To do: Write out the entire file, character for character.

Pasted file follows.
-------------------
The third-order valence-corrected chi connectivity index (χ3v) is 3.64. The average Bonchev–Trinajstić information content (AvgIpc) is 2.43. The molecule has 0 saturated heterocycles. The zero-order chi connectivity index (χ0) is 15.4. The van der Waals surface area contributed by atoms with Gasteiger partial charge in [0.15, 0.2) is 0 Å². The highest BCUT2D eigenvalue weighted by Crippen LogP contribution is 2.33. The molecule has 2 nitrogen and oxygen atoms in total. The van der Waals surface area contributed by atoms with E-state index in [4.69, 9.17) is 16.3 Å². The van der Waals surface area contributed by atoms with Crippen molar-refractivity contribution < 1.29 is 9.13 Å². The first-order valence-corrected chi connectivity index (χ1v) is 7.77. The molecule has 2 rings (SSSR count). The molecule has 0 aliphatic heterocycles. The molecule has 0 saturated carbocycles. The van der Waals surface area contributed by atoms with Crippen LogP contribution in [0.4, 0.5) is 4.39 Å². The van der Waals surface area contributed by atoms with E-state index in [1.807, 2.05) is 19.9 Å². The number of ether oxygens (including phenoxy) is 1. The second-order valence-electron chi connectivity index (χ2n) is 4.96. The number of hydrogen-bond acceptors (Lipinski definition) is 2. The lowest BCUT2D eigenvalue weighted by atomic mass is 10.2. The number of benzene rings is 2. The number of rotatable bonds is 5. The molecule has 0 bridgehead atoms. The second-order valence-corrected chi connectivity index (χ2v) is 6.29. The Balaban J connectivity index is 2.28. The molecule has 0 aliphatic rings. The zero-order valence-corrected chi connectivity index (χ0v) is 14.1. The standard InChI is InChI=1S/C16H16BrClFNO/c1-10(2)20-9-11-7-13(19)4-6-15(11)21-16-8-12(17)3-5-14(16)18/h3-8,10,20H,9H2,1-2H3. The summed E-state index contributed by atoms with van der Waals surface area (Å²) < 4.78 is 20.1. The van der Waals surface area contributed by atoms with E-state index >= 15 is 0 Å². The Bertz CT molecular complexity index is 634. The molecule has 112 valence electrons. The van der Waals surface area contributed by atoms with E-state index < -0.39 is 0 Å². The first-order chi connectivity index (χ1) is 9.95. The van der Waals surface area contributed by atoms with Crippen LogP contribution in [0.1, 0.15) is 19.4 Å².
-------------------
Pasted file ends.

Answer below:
The third-order valence-corrected chi connectivity index (χ3v) is 3.64. The average Bonchev–Trinajstić information content (AvgIpc) is 2.43. The molecule has 0 saturated heterocycles. The zero-order chi connectivity index (χ0) is 15.4. The van der Waals surface area contributed by atoms with Gasteiger partial charge in [0.15, 0.2) is 0 Å². The highest BCUT2D eigenvalue weighted by Crippen LogP contribution is 2.33. The molecule has 2 nitrogen and oxygen atoms in total. The van der Waals surface area contributed by atoms with E-state index in [4.69, 9.17) is 16.3 Å². The van der Waals surface area contributed by atoms with Crippen molar-refractivity contribution < 1.29 is 9.13 Å². The first-order valence-corrected chi connectivity index (χ1v) is 7.77. The molecule has 2 rings (SSSR count). The molecule has 0 aliphatic heterocycles. The molecule has 0 saturated carbocycles. The van der Waals surface area contributed by atoms with Crippen LogP contribution in [0.4, 0.5) is 4.39 Å². The van der Waals surface area contributed by atoms with E-state index in [1.807, 2.05) is 19.9 Å². The number of ether oxygens (including phenoxy) is 1. The second-order valence-electron chi connectivity index (χ2n) is 4.96. The number of hydrogen-bond acceptors (Lipinski definition) is 2. The lowest BCUT2D eigenvalue weighted by atomic mass is 10.2. The number of benzene rings is 2. The number of rotatable bonds is 5. The molecule has 0 bridgehead atoms. The second-order valence-corrected chi connectivity index (χ2v) is 6.29. The Balaban J connectivity index is 2.28. The molecule has 0 aliphatic rings. The zero-order valence-corrected chi connectivity index (χ0v) is 14.1. The standard InChI is InChI=1S/C16H16BrClFNO/c1-10(2)20-9-11-7-13(19)4-6-15(11)21-16-8-12(17)3-5-14(16)18/h3-8,10,20H,9H2,1-2H3. The summed E-state index contributed by atoms with van der Waals surface area (Å²) < 4.78 is 20.1. The van der Waals surface area contributed by atoms with E-state index >= 15 is 0 Å². The Bertz CT molecular complexity index is 634. The molecule has 112 valence electrons. The van der Waals surface area contributed by atoms with E-state index < -0.39 is 0 Å². The first-order chi connectivity index (χ1) is 9.95. The van der Waals surface area contributed by atoms with Crippen LogP contribution in [0.1, 0.15) is 19.4 Å².